This started as a recipe for Pineapple Cheese Pie from Sunset Cook Book of Favorite Recipes Volume 1, which you should own because it’s full of retro-to-nearly-retro recipes that anyone can make and which are deliciously unconcerned with fat, salt, and sugar. My copy is stained, dog-eared, and falling apart. I will never let go of it. Anyway, I looked at that recipe and thought it could be improved upon with little effort.

And after all that, the guests didn’t stick around for dessert. Their loss. It was divine.


This makes a deep-dish 10″ pie.

Note: Do not be tempted to use fresh pineapple. It contains an enzyme that prevents gelatin (in the cream cheese) from setting up.



  • 1 1/2 cups graham crackers, crushed (or substitute another cookie like Nilla Wafers)
  • 1/4 cup melted butter

Crush the graham crackers by putting them in a plastic bag and whacking them with a rolling pin or similar implement of destruction, or putting them in a blender or food processor. Or you can do what I do and just put them in the pie plate and crumple them with your hands, not worrying if some pieces are bigger than crumb-size. Pour the melted butter in and mix it around. Pat the ensuing butter-crumb melange onto the bottom and sides of the pie plate. Bake in a 350 oven for 10 minutes and set aside.


  • 2 8-ounce packages cream cheese, softened (I used low-fat)
  • 2 eggs
  • scant 1/2 cup sugar
  • 1 teaspoon almond extract

Using an electric mixer, blend all the filling ingredients together until smooth. Then add:

  • 1 can (about 1 pound, more or less) pineapple chunks in juice, thoroughly drained (use a good name-brand like Del Monte, not an off-brand. Also, use the juice for something else like a cocktail)
  • 1 firm-ripe thinly sliced banana

Fold those in carefully, then scrape all the filling into the baked crust and smooth the top.  Bake at 375 for 20 minutes.

While that is baking, in the same bowl combine

  • 1 cup sour cream (I used low fat; nonfat or regular would work too)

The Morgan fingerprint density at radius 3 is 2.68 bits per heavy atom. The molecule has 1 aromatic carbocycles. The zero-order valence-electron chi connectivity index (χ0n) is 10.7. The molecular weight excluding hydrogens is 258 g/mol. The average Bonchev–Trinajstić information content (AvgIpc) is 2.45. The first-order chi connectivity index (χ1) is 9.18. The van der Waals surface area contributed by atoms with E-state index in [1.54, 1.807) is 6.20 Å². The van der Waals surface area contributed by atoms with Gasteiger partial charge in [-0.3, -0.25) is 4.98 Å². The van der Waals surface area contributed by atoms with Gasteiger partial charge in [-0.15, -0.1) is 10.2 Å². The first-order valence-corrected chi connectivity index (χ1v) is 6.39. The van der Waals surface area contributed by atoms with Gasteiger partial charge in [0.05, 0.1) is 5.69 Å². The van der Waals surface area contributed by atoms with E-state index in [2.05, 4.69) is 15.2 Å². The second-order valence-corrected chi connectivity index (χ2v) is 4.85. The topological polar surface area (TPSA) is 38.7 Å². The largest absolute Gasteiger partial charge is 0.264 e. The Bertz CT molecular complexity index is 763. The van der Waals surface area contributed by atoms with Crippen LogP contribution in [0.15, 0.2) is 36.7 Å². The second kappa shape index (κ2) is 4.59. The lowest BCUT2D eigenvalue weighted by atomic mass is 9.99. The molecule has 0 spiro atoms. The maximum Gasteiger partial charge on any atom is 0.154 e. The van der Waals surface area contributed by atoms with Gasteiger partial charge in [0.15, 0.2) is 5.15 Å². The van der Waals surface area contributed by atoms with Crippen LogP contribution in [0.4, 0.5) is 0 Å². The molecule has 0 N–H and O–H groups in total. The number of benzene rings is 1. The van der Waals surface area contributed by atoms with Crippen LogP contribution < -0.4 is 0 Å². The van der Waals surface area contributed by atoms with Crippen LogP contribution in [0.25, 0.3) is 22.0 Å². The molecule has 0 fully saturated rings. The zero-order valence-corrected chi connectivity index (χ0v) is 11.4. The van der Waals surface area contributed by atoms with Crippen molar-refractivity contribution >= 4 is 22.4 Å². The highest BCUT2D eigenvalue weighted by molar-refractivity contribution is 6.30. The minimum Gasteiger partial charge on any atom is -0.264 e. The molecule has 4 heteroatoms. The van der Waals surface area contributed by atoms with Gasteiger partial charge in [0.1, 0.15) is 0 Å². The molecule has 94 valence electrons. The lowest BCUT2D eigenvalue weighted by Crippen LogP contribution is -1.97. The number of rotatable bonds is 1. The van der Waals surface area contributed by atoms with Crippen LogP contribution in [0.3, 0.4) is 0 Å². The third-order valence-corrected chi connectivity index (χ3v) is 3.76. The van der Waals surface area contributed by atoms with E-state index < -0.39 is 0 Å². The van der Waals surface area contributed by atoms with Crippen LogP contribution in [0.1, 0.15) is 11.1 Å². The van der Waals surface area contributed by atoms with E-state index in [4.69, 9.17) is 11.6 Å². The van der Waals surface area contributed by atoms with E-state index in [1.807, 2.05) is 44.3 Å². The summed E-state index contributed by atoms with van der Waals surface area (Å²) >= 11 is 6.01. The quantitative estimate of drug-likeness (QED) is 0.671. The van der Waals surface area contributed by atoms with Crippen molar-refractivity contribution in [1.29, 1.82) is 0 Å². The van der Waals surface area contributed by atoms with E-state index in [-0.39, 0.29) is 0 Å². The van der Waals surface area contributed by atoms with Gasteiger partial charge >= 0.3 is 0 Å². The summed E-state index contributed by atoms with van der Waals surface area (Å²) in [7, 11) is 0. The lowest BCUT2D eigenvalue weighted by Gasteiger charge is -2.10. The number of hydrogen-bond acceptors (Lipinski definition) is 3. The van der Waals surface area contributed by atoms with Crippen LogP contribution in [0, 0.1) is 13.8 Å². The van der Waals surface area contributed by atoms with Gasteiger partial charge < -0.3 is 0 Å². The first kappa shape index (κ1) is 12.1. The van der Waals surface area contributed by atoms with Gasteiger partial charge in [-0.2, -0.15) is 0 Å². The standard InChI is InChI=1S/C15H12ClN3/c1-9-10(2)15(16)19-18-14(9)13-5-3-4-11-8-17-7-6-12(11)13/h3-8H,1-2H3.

• 3 tablespoons sugar
  • 1 teaspoon almond extract

Separately, put about

  • 1 cup unsweetened coconut flakes

in a dry frying pan and toast over medium heat, shaking and stirring frequently, until it has a nice tan. Remove from the pan (if you leave it in the pan it will burn from residual heat) and set aside.

When the pie has baked its allotted 20 minutes, remove from oven. Spread the sour cream mixture evenly over the top, then sprinkle with the toasted coconut. Return to the oven and bake another 5 minutes, then remove pie to a cooling rack. Let cool for an hour, then cover and store in refrigerator.

This was even better than I hoped for.

Vary this pie by leaving out the banana and coconut, in which case it would revert to Pineapple Cheese Pie status. Add some macadamia nuts or toasted almonds along with the coconut or in place of. Use vanilla extract, coconut extract, and/or a spoonful of rum in place of the almond extract.  If there are egg whites hiding in the refrigerator, skip the sour cream and top with a meringue instead.

I can’t think of anything you would want to garnish this with. This is perfect on its own.




Jeez.  The last time I posted here was December? How’d that happen?

Well, I know how it happened. I’ve mostly been in a fetal position since the election, emerging only now and then to refill my bottle with bourbon. I don’t see it getting better anytime soon. I just hope we don’t all get blown up.


It seemed like a tomato soup kind of day, what with the rain, the Orange Dumpster Fire in the White House, the strike some of my friends are participating in, the Orange Nutjob in the White House, the cold, The Tropicana Fascist in the White House… you get my drift.

I made some tomato soup in the style of Provence. It tastes pretty good and it’s easy. It’s good for a cold wet day when you’ve lost hope but still remain optimistic that maybe we will survive. Also, a few stiff drinks don’t hurt.


  • 1 cup chopped onion
  • 2 chopped carrots
  • 1 chopped celery stalk
  • 2 fresh tomatoes. chopped
  • 4-5 large garlic cloves
  • olive oil
  • 1 tablespoon fennel seed
  • 1 quart chicken or vegetable broth
  • 1 large (28-ounces or so) can pureed tomatoes
  • 1 can (16-ounces or so) stewed tomatoes
  • 1 orange, zest plus all the juice
  • 1 tablespoon dry basil (fresh is better if you have it, but it’s winter right now)
  • 1/4 teaspoon cloves
  • 1/4 teaspoon hot pepper flakes
  • salt and pepper
  • Anise liqueur and/or orange liqueur (optional)

Saute the onion, carrots, celery, and garlic in 2 tablespoons olive oil over medium-high heat until they start to brown. Add 1 tablespoon fennel seed and let it cook for a few minutes. Then throw in everything else and bring to a boil, then reduce heat and simmer for half an hour or thereabouts.

Now either use a stick blender to puree the soup (don’t be too concerned about getting every veggie) or puree in batches in a blender or food processor. Pour soup back into the pot and let simmer another 10 minutes, and taste.